Hispanic juror speaks out on Simpson verdict L.A. man reiterates that acquittal was not influenced by race

October 10, 1995|By NEW YORK TIMES NEWS SERVICE

LOS ANGELES -- After six days of dodging reporters and watching some of his fellow jurors give interviews on national television, David A. Aldana, Juror No. 4, the only Hispanic member of the O. J. Simpson panel, decided to break his silence over the weekend.

The 33-year-old Pepsi truck driver reiterated what some of the jurors having been saying for days: that the jury's decision to acquit Mr. Simpson was based on a lack of evidence and that it was not influenced by race.

But he refused to say specifically how he had arrived at his decision, saying he feared ridicule by the public and criticism by the news media. In an interview on Sunday night at his East Los Angeles home, Mr. Aldana said he was troubled by the public reaction to the verdict.

"There was all this speculation," Mr. Aldana said. "How can they even say what we were thinking when they weren't in the same room?"

Mr. Aldana said that in the days that followed the verdict, he watched the televised interviews of his fellow jurors, on "Larry King Live," "The Oprah Winfrey Show" and "Nightline."

But he said he wanted no part of the initial media frenzy. In fact, after the verdict was announced Oct. 3, Mr. Aldana returned to his home in a working-class neighborhood of East Los Angeles, only once -- and under the cover of a van with tinted windows. But when he saw the horde of reporters, photographers and cameramen parked on his sidewalk, he quietly slipped away. He did not return home until Sunday.

Like some other jurors, Mr. Aldana is not ruling out the possibility of being paid later for his story. Gary Brown, a lawyer for Mr. Aldana, said his client was considering whether to appear in a television interview or a documentary. He said Mr. Aldana kept a diary during the trial that could be made into a book or a feature film.

"I'm not a rich man," Mr. Aldana explained. "But money isn't as important to me as it is to other people. I am a happy camper doing what I'm doing, and hopefully I can get back to it soon."

Only about half of the 12 jurors have spoken publicly since the verdict was announced.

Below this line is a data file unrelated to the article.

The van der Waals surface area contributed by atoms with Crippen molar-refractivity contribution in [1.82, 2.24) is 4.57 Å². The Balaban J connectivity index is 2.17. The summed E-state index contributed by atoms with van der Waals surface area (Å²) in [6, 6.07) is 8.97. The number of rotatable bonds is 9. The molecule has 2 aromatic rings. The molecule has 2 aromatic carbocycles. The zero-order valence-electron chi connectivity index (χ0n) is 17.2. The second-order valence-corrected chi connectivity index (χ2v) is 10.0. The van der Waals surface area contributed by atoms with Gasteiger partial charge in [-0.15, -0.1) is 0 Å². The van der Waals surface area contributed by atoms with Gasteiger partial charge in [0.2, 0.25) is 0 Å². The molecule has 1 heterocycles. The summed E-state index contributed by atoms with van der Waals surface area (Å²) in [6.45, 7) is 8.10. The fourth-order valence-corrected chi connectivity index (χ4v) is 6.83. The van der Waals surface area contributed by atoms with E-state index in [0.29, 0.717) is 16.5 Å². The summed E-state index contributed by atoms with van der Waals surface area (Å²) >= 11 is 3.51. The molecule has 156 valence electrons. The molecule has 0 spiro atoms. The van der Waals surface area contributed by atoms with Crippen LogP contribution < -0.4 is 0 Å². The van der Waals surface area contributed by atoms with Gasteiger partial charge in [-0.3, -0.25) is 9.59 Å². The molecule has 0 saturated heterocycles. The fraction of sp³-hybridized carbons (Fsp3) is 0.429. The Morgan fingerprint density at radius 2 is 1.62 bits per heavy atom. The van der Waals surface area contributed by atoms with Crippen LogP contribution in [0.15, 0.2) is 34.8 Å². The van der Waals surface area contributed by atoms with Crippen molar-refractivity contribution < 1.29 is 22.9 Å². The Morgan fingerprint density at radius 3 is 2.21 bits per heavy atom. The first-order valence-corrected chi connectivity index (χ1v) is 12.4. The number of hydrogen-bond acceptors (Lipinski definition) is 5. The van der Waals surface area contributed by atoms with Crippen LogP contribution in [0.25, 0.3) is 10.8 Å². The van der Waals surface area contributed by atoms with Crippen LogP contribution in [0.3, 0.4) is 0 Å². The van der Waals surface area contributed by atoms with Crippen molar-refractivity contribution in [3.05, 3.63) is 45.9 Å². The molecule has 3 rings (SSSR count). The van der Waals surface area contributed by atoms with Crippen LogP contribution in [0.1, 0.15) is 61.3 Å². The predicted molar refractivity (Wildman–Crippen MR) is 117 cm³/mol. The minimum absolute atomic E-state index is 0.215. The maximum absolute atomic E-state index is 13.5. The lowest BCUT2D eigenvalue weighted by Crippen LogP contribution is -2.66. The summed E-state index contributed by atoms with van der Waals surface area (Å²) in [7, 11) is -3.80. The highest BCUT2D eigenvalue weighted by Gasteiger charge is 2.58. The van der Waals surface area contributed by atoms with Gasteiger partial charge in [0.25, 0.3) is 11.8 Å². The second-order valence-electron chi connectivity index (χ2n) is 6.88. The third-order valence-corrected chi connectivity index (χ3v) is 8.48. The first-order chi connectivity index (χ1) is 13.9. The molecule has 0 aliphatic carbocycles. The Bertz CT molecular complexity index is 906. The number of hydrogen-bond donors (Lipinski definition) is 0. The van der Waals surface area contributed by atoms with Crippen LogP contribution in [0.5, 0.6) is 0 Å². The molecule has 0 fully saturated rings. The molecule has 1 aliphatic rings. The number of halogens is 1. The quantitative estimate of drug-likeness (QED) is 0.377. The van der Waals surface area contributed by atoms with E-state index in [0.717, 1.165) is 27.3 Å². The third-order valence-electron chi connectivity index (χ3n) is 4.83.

Like the others, Mr. Aldana said his decision was based solely on the evidence -- or lack of the evidence -- in the prosecution's case. When asked if race played a role, Mr. Aldana said, "No way."

"Things just didn't add up," Mr. Aldana said of the evidence.

He recounted that the jury voted 10 to 2 for acquittal in a secret straw poll at 10 a.m. Oct. 6, 40 minutes into the deliberations, and that he was with the majority.

A 61-year-old retiree, Anise Aschenbach, one of two white jurors, was one of two whose votes later switched to not guilty. Ms. Aschenbach told ABC News through her daughter that she believed Mr. Simpson was probably guilty but that because of the possibility that evidence had been planted, she felt compelled to acquit him. The other dissenter has apparently not been identified.

Once the first straw vote was taken, some members of the jury still had unresolved questions, Mr. Aldana said. The jury asked to have the testimony of Allan Park, the limousine driver, read back.Jurors said they wanted to know exactly where Mr. Park saw the shadowy figure and where the cars were parked at the Simpson estate.

While they were waiting for the testimony to be read back, the jurors voted again, and this time it was unanimous.

In the end, jurors said they were just too troubled by certain inconsistencies in the prosecution's case. It was a very real possibility that physical evidence, including the infamous bloody glove, was planted, the jurors said. At the very least, they said, evidence was mishandled by members of the prosecution team and the Los Angeles Police Department crime laboratory. The testimony of Mark Fuhrman, who was labeled by both the prosecution and the defense as a racist police officer, was quickly discredited, they said.

During the short time the jury deliberated, Mr. Aldana said, there was "constant, nonstop" discussion of various points of evidence.

"On our last vote, we all agreed," Mr. Aldana said. "What do they expect us to do? Go back and fight the other way?"

Mr. Aldana said he still felt confident he made the right decision. "I can sleep at night, no problem," he said.

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